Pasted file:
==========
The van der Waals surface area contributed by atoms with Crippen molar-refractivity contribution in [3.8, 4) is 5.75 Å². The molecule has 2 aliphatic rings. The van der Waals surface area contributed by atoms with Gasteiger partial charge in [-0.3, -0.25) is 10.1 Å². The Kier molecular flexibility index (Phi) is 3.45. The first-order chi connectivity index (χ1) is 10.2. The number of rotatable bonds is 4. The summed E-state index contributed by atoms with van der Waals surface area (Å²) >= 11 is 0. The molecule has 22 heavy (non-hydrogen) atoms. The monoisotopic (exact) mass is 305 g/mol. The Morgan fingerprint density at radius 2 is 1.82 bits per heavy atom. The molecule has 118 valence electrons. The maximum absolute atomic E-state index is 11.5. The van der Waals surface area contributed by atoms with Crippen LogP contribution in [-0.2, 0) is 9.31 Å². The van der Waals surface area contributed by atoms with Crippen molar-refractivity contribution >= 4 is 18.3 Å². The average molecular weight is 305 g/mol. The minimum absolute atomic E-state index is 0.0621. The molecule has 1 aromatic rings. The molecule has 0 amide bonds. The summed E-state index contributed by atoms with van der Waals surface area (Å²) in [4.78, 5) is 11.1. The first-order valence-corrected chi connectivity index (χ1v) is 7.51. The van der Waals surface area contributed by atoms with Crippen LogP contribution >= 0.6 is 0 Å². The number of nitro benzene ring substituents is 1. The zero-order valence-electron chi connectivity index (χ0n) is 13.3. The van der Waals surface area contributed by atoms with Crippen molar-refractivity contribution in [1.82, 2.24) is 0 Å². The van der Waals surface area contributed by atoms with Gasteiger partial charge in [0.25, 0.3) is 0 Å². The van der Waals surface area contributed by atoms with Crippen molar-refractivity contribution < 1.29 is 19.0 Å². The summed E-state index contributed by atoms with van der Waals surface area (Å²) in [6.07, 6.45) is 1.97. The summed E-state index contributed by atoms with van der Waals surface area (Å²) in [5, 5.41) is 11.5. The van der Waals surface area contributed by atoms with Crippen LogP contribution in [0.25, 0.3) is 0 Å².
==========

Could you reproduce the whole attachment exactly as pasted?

The van der Waals surface area contributed by atoms with Crippen molar-refractivity contribution in [3.8, 4) is 5.75 Å². The molecule has 2 aliphatic rings. The van der Waals surface area contributed by atoms with Gasteiger partial charge in [-0.3, -0.25) is 10.1 Å². The Kier molecular flexibility index (Phi) is 3.45. The first-order chi connectivity index (χ1) is 10.2. The number of rotatable bonds is 4. The summed E-state index contributed by atoms with van der Waals surface area (Å²) >= 11 is 0. The molecule has 22 heavy (non-hydrogen) atoms. The monoisotopic (exact) mass is 305 g/mol. The Morgan fingerprint density at radius 2 is 1.82 bits per heavy atom. The molecule has 118 valence electrons. The maximum absolute atomic E-state index is 11.5. The van der Waals surface area contributed by atoms with Crippen LogP contribution in [-0.2, 0) is 9.31 Å². The van der Waals surface area contributed by atoms with Crippen molar-refractivity contribution >= 4 is 18.3 Å². The average molecular weight is 305 g/mol. The minimum absolute atomic E-state index is 0.0621. The molecule has 1 aromatic rings. The molecule has 0 amide bonds. The summed E-state index contributed by atoms with van der Waals surface area (Å²) in [4.78, 5) is 11.1. The first-order valence-corrected chi connectivity index (χ1v) is 7.51. The van der Waals surface area contributed by atoms with Crippen LogP contribution >= 0.6 is 0 Å². The number of nitro benzene ring substituents is 1. The zero-order valence-electron chi connectivity index (χ0n) is 13.3. The van der Waals surface area contributed by atoms with Crippen molar-refractivity contribution in [1.82, 2.24) is 0 Å². The van der Waals surface area contributed by atoms with Gasteiger partial charge in [0.25, 0.3) is 0 Å². The van der Waals surface area contributed by atoms with Crippen molar-refractivity contribution < 1.29 is 19.0 Å². The summed E-state index contributed by atoms with van der Waals surface area (Å²) in [6.07, 6.45) is 1.97. The summed E-state index contributed by atoms with van der Waals surface area (Å²) in [5, 5.41) is 11.5. The van der Waals surface area contributed by atoms with Crippen LogP contribution in [0.25, 0.3) is 0 Å².